[5] Naaldijk, Y., Jaeger, C., Fabian, C., Leovsky, C., Blüher, A., Rudolph, L., … & Stolzing, A. (2016). Effect of systemic transplantation of bone marrow‐derived mesenchymal stem cells on neuropathology markers in APP/PS1 Alzheimer mice. Neuropathology and applied neurobiology.

CategoryNews, Research
About the author

Steve Hill

Steve serves on the LEAF Board of Directors and is the Editor in Chief, coordinating the daily news articles and social media content of the organization. He is an active journalist in the aging research and biotechnology field and has to date written over 500 articles on the topic as well as attending various medical industry conferences. In 2019 he was listed in the top 100 journalists covering biomedicine and longevity research in the industry report – Top-100 Journalists covering advanced biomedicine and longevity created by the Aging Analytics Agency. His work has been featured in H+ magazine, Psychology Today, Singularity Weblog, Standpoint Magazine, and, Keep me Prime, and New Economy Magazine. Steve has a background in project management and administration which has helped him to build a united team for effective fundraising and content creation, while his additional knowledge of biology and statistical data analysis allows him to carefully assess and coordinate the scientific groups involved in the project. In 2015 he led the Major Mouse Testing Program (MMTP) for the International Longevity Alliance and in 2016 helped the team of the SENS Research Foundation to reach their goal for the OncoSENS campaign for cancer research.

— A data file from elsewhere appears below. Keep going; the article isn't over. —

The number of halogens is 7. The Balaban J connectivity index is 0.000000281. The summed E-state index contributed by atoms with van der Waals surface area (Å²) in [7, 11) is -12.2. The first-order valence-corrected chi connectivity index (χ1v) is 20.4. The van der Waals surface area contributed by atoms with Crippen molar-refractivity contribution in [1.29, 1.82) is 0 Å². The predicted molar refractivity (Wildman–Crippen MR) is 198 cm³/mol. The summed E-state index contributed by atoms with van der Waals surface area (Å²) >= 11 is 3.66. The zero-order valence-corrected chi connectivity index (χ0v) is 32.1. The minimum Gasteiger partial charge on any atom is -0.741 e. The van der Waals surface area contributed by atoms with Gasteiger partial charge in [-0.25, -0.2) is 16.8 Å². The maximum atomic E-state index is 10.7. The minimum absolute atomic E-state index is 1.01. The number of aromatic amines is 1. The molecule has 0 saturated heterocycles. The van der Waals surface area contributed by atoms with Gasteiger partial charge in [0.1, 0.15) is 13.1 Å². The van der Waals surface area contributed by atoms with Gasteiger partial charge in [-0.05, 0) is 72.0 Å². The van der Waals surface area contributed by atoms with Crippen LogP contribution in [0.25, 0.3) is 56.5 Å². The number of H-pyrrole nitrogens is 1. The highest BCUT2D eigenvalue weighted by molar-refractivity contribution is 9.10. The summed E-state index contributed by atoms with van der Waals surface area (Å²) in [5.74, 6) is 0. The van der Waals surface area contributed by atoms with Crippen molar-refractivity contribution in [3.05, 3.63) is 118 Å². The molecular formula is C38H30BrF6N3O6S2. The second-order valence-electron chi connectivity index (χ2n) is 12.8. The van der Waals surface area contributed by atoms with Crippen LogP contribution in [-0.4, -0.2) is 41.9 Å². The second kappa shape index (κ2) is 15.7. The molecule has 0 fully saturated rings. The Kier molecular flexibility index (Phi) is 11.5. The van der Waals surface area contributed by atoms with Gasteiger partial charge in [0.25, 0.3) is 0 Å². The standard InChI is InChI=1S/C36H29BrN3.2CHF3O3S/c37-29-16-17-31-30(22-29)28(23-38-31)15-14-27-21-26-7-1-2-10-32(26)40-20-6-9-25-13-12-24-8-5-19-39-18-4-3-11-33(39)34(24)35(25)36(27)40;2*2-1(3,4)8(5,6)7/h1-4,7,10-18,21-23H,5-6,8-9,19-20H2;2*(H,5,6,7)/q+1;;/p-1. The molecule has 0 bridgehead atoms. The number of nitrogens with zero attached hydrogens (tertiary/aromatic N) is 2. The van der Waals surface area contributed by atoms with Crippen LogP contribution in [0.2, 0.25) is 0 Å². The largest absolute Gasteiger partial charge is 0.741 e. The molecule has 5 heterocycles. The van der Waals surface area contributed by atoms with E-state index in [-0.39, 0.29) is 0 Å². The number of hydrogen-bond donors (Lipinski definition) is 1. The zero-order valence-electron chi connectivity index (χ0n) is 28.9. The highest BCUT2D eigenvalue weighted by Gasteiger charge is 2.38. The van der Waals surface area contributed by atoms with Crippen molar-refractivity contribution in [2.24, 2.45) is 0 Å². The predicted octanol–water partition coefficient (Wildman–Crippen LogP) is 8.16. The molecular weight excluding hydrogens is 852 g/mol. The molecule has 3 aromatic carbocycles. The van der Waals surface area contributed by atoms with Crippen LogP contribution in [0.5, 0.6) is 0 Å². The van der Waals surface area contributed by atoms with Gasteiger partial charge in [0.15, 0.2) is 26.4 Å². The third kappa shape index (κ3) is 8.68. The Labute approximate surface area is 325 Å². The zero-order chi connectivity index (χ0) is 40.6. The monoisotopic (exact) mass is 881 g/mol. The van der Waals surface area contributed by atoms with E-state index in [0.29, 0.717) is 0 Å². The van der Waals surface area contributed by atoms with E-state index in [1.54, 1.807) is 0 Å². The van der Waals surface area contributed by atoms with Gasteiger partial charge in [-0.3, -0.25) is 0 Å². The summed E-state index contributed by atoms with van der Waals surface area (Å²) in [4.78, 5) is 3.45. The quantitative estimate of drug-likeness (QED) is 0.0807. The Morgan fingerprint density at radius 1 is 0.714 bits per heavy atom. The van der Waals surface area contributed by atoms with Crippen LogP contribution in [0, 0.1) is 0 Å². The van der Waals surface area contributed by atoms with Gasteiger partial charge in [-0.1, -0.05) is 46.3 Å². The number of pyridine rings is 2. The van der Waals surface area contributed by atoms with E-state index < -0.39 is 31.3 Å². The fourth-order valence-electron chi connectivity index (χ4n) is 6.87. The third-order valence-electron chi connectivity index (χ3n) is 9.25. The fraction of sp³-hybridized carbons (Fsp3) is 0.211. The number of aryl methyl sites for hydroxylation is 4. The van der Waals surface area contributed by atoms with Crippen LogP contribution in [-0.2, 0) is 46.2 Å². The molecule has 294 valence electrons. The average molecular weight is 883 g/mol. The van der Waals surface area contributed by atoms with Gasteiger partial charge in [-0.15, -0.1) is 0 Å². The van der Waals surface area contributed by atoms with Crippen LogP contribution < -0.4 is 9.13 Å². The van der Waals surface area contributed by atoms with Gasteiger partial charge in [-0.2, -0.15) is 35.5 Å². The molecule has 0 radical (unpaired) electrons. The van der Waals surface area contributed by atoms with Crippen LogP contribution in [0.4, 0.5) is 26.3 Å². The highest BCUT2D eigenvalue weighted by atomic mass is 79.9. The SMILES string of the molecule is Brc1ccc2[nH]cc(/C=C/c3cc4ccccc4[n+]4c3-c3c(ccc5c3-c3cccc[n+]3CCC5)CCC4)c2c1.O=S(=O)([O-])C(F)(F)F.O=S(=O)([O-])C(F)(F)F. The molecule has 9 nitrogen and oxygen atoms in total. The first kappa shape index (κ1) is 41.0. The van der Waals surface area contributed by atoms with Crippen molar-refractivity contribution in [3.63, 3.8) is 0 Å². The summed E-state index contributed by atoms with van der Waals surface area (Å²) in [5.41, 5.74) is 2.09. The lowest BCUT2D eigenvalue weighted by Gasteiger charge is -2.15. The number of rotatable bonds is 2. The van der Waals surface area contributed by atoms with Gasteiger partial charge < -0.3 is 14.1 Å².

1. June 21, 2017

    SLEEP: To improve overall health and reduce the risks of developing Alzheimer’s or any disease, focus on the 3 pillars of health: exercise, nutrition, and sleep. Exercise and nutrition are important to provide enough oxygenated blood to brain cells, and one role of sleep is to flush away byproducts of cell metabolism.

    Just as the Lymphatic System helps rid the body of toxins and waste, the Glymphatic System does the same for the brain. Sleep plays a strong role, because as your body sleeps, your brain is acting as mental janitor, clearing out all of the junk that accumulates from daily thinking. During the deepest stages of sleep, neurons actually shrink in size, allowing cerebral fluid to circulate faster to flush out the beta amyloid protein and tau that otherwise can build up as plaque and contribute to Alzheimer’s disease.

    We humans tend to sleep two hours less today than we did before the invention of the electric light bulb, and the amount of sleep we get declines with age. We also produce less of the sleep-inducing hormone Melatonin, which is also the body’s most powerful antioxidant. That’s why my wife and I take supplements at bedtime.
    See “Ability to Remove Alzheimer’s Disease Protein from the Brain Slows with Age” (https://neurosciencenews.com/aging-amyloid-beta-removal-neurology-2389/), including the comments.

Write a comment:

*

Your email address will not be published.

© 2018 - LIFE EXTENSION ADVOCACY FOUNDATION
Privacy Policy / Terms Of Use

       Powered by MMD